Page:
Battle of Edgcote

Battle of Edgcote

Battle of Edgcote,  26th July 1469

The Battle of Edgcote (or Danesmoor) was fought during the Wars of the Roses in July 1469. An army commanded by the Earl of Pembroke was marching to join King Edward IV at Nottingham. Edward was threatened by a rebellion in the North led by a mysterious ‘Robin of Redesdale’. Unknown to Pembroke, the rebels were marching south to join forces with the Earl of Warwick, ‘the Kingmaker’, a former ally of King Edward who was now plotting against him.

Pembroke encountered the rebel army at Edgcote on the 26th of July. Pembroke’s army had been dangerously weakened because, supposedly after an argument the night before, the Earl of Devon had withdrawn his troops. This left Pembroke’s mainly Welsh army both outnumbered and seriously short of archers.

The initial position of the rebel army is uncertain, the battlefield map overleaf shows the two most likely deployments: one the rebels advancing from Trafford Bridge, and the other the rebels advancing from Thorpe Mandeville.

Pembroke’s army had occupied a strong defensive position on Edgcote Hill. Attacked by the rebel archers the Welsh were forced to move down onto Danesmoor, where they engaged the rebel army in fierce hand-to-hand fighting. When rebel reinforcements unexpectedly appeared from the direction of Culworth they were mistaken for the vanguard of Warwick’s army and Pembroke’s army broke and fled.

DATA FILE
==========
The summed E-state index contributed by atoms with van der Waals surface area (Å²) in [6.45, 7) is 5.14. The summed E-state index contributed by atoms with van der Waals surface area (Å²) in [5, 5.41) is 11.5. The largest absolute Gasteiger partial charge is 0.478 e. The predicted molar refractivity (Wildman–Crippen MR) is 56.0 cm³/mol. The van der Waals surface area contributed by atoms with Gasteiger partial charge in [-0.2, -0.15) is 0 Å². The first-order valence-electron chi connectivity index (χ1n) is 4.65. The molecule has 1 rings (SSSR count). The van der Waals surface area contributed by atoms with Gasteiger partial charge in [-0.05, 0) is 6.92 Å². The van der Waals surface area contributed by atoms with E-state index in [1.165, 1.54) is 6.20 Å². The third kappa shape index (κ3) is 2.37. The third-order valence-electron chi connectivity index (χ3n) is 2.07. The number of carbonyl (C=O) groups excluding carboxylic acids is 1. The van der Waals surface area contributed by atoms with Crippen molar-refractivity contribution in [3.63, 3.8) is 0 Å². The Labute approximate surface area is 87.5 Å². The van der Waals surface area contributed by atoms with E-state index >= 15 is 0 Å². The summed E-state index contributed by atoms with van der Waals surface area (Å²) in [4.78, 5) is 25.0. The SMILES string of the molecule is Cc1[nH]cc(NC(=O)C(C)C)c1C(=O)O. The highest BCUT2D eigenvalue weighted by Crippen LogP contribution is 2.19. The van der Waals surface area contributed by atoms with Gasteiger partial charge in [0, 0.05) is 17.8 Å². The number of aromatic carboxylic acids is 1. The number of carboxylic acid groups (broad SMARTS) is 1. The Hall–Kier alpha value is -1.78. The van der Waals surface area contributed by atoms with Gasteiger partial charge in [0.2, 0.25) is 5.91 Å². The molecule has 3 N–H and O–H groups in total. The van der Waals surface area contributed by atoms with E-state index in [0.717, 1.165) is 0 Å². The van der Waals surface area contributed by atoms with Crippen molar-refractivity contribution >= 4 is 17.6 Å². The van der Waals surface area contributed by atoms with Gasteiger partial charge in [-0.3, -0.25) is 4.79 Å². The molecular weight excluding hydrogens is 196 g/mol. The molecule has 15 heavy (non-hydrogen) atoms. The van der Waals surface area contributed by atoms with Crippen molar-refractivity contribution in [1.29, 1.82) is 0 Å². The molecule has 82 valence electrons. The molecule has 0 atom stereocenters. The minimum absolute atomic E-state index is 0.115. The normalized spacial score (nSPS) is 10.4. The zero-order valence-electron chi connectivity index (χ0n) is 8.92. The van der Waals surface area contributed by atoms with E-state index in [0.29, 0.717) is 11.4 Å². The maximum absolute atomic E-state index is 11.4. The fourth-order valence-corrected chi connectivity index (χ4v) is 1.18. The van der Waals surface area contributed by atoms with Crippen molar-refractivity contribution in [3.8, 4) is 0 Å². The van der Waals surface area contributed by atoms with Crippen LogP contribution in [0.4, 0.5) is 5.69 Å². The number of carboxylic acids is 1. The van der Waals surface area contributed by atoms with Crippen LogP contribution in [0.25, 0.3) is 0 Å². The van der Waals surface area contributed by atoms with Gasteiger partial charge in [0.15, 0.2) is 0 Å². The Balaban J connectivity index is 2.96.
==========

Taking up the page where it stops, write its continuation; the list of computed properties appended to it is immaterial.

The Battle of Edgcote was a black day for Wales, 168 Welsh noblemen were killed as well as many hundreds of common soldiers. The Earl of Pembroke was captured and executed. After the battle the King himself was captured and Warwick had effective control of the Kingdom. However, just two years later Warwick was defeated and killed and Edward IV was able to re-establish his authority.

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The Battlefields Trail

The Battlefields Trail is a long distance footpath running 20 miles through beautiful countryside in the heart of England. The trail starts in Chipping Warden, Northamptonshire and ends in Kineton, Warwickshire. The trail links three of Britain’s most important battlefields:

  • ·  Edgcote (1469) in Northamptonshire
  • ·  Cropredy Bridge (1644) in Oxfordshire
  • ·  Edgehill (1642) in Warwickshire.  It is claimed that King Charles I and his sons graced Edgcote House with their presence on October 22nd 1642, the night before the battle.

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